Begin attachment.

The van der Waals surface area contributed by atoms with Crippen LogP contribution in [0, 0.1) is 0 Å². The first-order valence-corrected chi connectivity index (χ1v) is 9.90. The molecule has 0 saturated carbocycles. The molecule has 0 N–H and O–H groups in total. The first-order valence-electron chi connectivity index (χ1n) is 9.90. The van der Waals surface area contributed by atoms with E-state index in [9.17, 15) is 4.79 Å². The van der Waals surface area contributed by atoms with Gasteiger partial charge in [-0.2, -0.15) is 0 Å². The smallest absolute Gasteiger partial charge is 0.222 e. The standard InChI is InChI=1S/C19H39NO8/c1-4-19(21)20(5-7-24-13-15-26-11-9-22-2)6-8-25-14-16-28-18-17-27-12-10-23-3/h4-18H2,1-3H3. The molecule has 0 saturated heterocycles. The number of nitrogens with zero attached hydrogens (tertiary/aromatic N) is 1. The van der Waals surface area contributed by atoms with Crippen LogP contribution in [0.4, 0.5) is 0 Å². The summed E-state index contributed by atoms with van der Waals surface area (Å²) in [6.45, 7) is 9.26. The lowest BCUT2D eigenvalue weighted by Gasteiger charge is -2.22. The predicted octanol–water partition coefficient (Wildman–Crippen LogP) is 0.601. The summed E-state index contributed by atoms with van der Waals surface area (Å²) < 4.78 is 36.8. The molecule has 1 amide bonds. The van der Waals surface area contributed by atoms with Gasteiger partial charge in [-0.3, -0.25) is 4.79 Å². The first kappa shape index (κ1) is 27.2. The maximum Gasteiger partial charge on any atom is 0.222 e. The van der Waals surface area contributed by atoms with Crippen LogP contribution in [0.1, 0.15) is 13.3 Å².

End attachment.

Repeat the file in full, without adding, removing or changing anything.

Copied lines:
The van der Waals surface area contributed by atoms with Crippen LogP contribution in [0, 0.1) is 0 Å². The first-order valence-corrected chi connectivity index (χ1v) is 9.90. The molecule has 0 saturated carbocycles. The molecule has 0 N–H and O–H groups in total. The first-order valence-electron chi connectivity index (χ1n) is 9.90. The van der Waals surface area contributed by atoms with E-state index in [9.17, 15) is 4.79 Å². The van der Waals surface area contributed by atoms with Gasteiger partial charge in [-0.2, -0.15) is 0 Å². The smallest absolute Gasteiger partial charge is 0.222 e. The standard InChI is InChI=1S/C19H39NO8/c1-4-19(21)20(5-7-24-13-15-26-11-9-22-2)6-8-25-14-16-28-18-17-27-12-10-23-3/h4-18H2,1-3H3. The molecule has 0 saturated heterocycles. The number of nitrogens with zero attached hydrogens (tertiary/aromatic N) is 1. The van der Waals surface area contributed by atoms with Crippen LogP contribution in [0.4, 0.5) is 0 Å². The summed E-state index contributed by atoms with van der Waals surface area (Å²) in [6.45, 7) is 9.26. The lowest BCUT2D eigenvalue weighted by Gasteiger charge is -2.22. The predicted octanol–water partition coefficient (Wildman–Crippen LogP) is 0.601. The summed E-state index contributed by atoms with van der Waals surface area (Å²) < 4.78 is 36.8. The molecule has 1 amide bonds. The van der Waals surface area contributed by atoms with Gasteiger partial charge in [-0.3, -0.25) is 4.79 Å². The first kappa shape index (κ1) is 27.2. The maximum Gasteiger partial charge on any atom is 0.222 e. The van der Waals surface area contributed by atoms with Crippen LogP contribution in [0.1, 0.15) is 13.3 Å².